James on Trial

Help Understanding Hardships

P0 – Purpose of Trials

Written By: Ray - Aug• 09•10

Why Do I Have To Endure Trials?

(Updated on 9 August 2010)

Recently, I saw that someone found one of my websites by searching on Google for the phrase, “Why does God give us trials?”

First, let me say that I do not believe God causes the trials that come into our lives. Some of the hardships that we face are the result of our own actions, others result from the actions of those around us and some hardships occur to everyone in a particular location (like hurricanes).

Since I believe that God is omnipotent (all powerful), I must conclude that He ALLOWS these things to happen to us – and uses them to fulfill His purposes. Hardships are intended as “object lessons” to prepare us for some other event that is yet to come.

May I suggest that one of the themes of the Book of James is found in James, chapter 1, verses 2 & 3. It is summarized in the phrase: “Joy in trials.” God (through the writing of James) says that we must not only ACCEPT the trials that we face but that we are commanded to “Consider it pure joy” (verse 2). Before you turn me off here, let me explain myself. By “accepting the trials” I do not mean that we should just lay down meekly and let the world (and the devil) beat us up until we die. To “accept” the trial means to do so as a soldier accepts orders. He is ordered to go into the battle – not to just lay down and be killed – but to fight. The outcome of the battle is uncertain and he MAY die, but he hopes that after some unknown time and some unknown measure of pain, to come out of the battle victorious!

Still, accepting trials is a pretty tall request even in its most gracious form. But James says that we should do so even when we “face trials of many kinds.” I normally like the New International Version (NIV) readings better — but in this case, the King James Version (KJV) seems to be more vivid: “My brethren, count it all joy when ye fall into divers temptations” (James 1:2, KJV). The Greek words describe one falling into a deep pit filled half-way up (and yet well over your head) with a fluid of the most disgusting kind (use your juvenile imagination here and you will probably get it right). He says that when you find yourself overwhelmed with temptations (of every kind and of the most disgusting nature – and without a visible end), then you should say, “This is going to be beneficial to me in some way” – and mean it!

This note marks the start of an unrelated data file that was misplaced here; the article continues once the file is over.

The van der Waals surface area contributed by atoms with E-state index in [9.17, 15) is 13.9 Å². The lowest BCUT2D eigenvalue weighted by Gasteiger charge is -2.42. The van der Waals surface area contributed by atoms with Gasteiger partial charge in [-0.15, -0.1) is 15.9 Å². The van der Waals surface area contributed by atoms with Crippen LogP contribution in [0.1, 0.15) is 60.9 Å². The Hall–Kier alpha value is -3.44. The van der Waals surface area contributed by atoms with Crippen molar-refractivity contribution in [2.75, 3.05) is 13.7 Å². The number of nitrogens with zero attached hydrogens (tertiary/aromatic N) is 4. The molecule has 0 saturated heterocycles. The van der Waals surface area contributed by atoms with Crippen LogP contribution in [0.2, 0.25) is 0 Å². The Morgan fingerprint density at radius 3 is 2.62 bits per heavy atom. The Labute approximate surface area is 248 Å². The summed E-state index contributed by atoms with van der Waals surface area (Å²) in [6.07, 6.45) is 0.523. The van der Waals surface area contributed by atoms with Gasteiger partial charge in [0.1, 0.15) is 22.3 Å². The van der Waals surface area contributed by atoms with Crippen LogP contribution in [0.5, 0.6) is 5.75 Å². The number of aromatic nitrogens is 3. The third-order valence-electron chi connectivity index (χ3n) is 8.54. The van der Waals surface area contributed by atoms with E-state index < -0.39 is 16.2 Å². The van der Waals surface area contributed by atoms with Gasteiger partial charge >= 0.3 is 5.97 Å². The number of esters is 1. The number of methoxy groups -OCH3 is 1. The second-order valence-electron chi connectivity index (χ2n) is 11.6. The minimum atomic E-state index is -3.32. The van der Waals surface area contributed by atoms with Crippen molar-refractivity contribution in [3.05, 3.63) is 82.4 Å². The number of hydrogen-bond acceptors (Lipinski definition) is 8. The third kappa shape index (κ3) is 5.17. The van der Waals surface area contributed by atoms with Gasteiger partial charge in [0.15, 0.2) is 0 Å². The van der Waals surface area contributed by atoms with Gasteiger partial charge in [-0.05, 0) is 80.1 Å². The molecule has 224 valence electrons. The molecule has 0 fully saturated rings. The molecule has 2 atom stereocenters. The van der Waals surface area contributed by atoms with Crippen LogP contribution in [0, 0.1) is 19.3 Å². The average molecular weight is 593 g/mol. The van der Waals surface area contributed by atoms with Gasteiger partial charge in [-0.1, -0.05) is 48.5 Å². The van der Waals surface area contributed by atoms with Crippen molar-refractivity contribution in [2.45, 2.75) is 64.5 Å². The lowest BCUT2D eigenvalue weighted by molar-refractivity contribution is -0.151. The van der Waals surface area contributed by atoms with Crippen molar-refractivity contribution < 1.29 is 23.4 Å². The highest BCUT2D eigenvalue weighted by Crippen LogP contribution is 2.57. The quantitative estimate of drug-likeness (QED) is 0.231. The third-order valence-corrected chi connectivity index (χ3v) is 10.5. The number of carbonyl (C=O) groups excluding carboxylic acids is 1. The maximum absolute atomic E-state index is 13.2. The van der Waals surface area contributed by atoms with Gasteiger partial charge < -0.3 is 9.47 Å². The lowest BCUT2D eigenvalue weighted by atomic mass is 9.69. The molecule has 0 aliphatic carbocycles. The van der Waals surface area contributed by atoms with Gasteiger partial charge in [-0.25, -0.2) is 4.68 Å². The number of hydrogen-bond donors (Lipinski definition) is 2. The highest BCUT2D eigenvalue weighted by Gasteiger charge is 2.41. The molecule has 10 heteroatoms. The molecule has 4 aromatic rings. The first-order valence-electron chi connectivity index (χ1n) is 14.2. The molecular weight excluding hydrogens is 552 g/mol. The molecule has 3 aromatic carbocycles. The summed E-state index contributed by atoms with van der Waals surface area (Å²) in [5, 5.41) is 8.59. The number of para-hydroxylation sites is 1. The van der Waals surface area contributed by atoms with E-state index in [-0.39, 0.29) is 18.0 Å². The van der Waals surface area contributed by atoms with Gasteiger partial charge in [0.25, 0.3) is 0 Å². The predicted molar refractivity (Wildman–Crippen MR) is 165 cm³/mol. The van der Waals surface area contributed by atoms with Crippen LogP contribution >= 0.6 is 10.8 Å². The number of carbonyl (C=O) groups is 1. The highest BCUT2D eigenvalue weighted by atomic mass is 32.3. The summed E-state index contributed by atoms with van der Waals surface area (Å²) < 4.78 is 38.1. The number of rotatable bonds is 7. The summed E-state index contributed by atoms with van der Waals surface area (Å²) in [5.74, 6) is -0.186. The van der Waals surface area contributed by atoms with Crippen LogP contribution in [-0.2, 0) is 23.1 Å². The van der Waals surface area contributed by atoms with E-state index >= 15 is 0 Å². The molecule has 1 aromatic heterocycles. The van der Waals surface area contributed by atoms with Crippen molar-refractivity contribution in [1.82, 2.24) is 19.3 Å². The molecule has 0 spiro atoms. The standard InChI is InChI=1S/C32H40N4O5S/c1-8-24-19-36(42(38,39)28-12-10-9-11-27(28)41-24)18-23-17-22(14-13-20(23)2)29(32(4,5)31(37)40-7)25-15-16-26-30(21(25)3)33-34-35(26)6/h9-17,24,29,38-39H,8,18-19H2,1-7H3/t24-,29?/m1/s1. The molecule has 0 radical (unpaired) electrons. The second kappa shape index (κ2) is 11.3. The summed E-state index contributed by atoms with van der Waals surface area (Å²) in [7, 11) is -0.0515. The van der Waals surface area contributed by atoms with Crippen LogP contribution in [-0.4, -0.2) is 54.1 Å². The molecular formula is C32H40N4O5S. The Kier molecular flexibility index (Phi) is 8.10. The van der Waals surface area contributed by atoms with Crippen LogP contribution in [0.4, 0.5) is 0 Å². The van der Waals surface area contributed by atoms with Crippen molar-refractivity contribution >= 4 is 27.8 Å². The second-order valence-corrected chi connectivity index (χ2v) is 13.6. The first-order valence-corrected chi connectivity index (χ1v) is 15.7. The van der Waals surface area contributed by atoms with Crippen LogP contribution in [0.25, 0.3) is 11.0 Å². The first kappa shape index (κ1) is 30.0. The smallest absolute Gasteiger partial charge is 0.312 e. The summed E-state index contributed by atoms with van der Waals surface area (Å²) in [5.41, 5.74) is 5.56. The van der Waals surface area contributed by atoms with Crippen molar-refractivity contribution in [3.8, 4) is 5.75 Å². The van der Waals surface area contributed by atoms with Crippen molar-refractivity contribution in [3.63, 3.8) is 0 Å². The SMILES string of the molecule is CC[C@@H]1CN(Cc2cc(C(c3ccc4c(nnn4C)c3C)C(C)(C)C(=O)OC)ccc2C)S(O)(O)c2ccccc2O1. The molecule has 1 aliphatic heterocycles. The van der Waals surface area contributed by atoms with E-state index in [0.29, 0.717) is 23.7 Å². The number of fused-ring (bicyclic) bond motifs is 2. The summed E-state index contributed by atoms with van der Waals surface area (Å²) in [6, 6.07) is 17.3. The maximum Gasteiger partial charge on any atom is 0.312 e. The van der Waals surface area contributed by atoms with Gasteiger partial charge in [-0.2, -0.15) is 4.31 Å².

The reason that you will be able to make such a statement is found in verses 3 & 4: “BECAUSE you know that the testing of your faith develops perseverance. Perseverance must finish its work so that you may be mature and complete, not lacking anything.” Perseverance is the Christian virtue of patience. But God does not allow trials into our lives so that we simply become more patient. His intention is much larger — He intends for His children to be “mature and complete, not lacking anything.” For me, there is a vast chasm between where I am today and my becoming “mature and complete, not lacking anything.” To get there, God allows temporary hardships to help me develop and mature. And, BECAUSE I KNOW that the testing of my faith develops me into the person that God has designed for me, I can say, “This trial is going to be good for me.”

Many of us are familiar with Romans 8:28, “And we know that in all things God works for the good of those who love him, who have been called according to his purpose.” The problem of that verse is in our interpretation of “good.” How most people today define the word is very different from how God defines it.

Think about the times that we disagree with our children over what is “good” for them. As parents, we know that our present decisions (which they consider harsh and unnecessary) will help them to develop into better people. We want them to avoid the future hardships and pain that they can’t conceive. That is precisely how God sees our “good.”



Hardships are intended as “object lessons” to prepare us for some other event that is yet to come.

Ray Waldo

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One Comment

  1. Ray says:

    I totally agree with Greg Laurie when he said on his blog,

    God allows trials and hardship in your life so you can help others. As a result, whatever difficulty, challenge, or suffering you may be going through need not be wasted.”

    AMEN, Greg!

    I believe that GODLY WISDOM is wisdom that is shared.

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